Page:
I believe the most difficult replacement in product packaging is bubble-wrap since, without it, your product could instantly turn to waste. If your product absolutely needs bubble-wrap, it may be worth looking into bubble-wrap that uses recycled materials. Before you make this jump, however, review whether or not bubble-wrap is actually necessary. I’ve unofficially conducted a lot of drop-box test with and without bubble-wrap and concluded in my own findings that the added protection was not entirely necessary for some of the products being shipped. If you identify this on your own, work with your factory to see if you can omit the bubble-wrap on your next shipment, or even replace it with crumpled paper.
Paper tape, biodegradable poly bags, and biodegradable packing peanuts are all widely available. While the cost of these materials may be higher than their eco-unfriendly counterparts, I implore you to look into them as the cost has been dropping considerably over the years.
Can you make your packaging smaller?
As online sellers, this is most likely a huge concern already due to shipping costs, but nonetheless, if there is any way to decrease the size of your packaging, do so! Not only will you see an immediate economic benefit in terms of shipping costs and storage fees, but you’ll also be reducing waste and energy in the process.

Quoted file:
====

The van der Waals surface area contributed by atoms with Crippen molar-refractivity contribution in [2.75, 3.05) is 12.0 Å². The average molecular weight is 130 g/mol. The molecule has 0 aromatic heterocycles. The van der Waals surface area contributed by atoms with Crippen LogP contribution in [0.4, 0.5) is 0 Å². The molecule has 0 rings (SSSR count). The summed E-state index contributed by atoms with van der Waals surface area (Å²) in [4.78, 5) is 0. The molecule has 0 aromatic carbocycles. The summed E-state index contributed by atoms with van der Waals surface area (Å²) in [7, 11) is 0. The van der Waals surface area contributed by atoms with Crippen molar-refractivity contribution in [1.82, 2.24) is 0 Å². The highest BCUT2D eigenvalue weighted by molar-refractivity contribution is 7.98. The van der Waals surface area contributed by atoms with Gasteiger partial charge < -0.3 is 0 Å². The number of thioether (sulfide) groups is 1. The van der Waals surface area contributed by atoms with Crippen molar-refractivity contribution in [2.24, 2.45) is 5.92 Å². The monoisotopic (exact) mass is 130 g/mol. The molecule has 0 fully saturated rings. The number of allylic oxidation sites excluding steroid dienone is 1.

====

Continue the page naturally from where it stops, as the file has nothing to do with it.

Make Changes Incrementally
If your products are not yet eco-friendly, but you have decided it is worth the effort to move in that direction, it is important to understand that most changes need to be done incrementally. Packaging changes can often be down with little regard to the manufacturing process, but changing the product itself can’t be done overnight. The best steps we all can take are to become better educated on the subject. For some of you, that means understanding your product materials and the affects they have on the environment. For others, it is understanding why we want to begin doing our part to better protect the environment.
If you want to share your efforts on how you made your products eco-friendly, I would love to hear about it. If you are just getting started in the planning process and would like to brainstorm some ideas, you are more than welcome to email me directly so we can chat - firstname.lastname@example.org.
Good luck in your endeavors, and I promise to you all I am working to improve the environmental footprint created by my client's products, and trust you will work to do the same.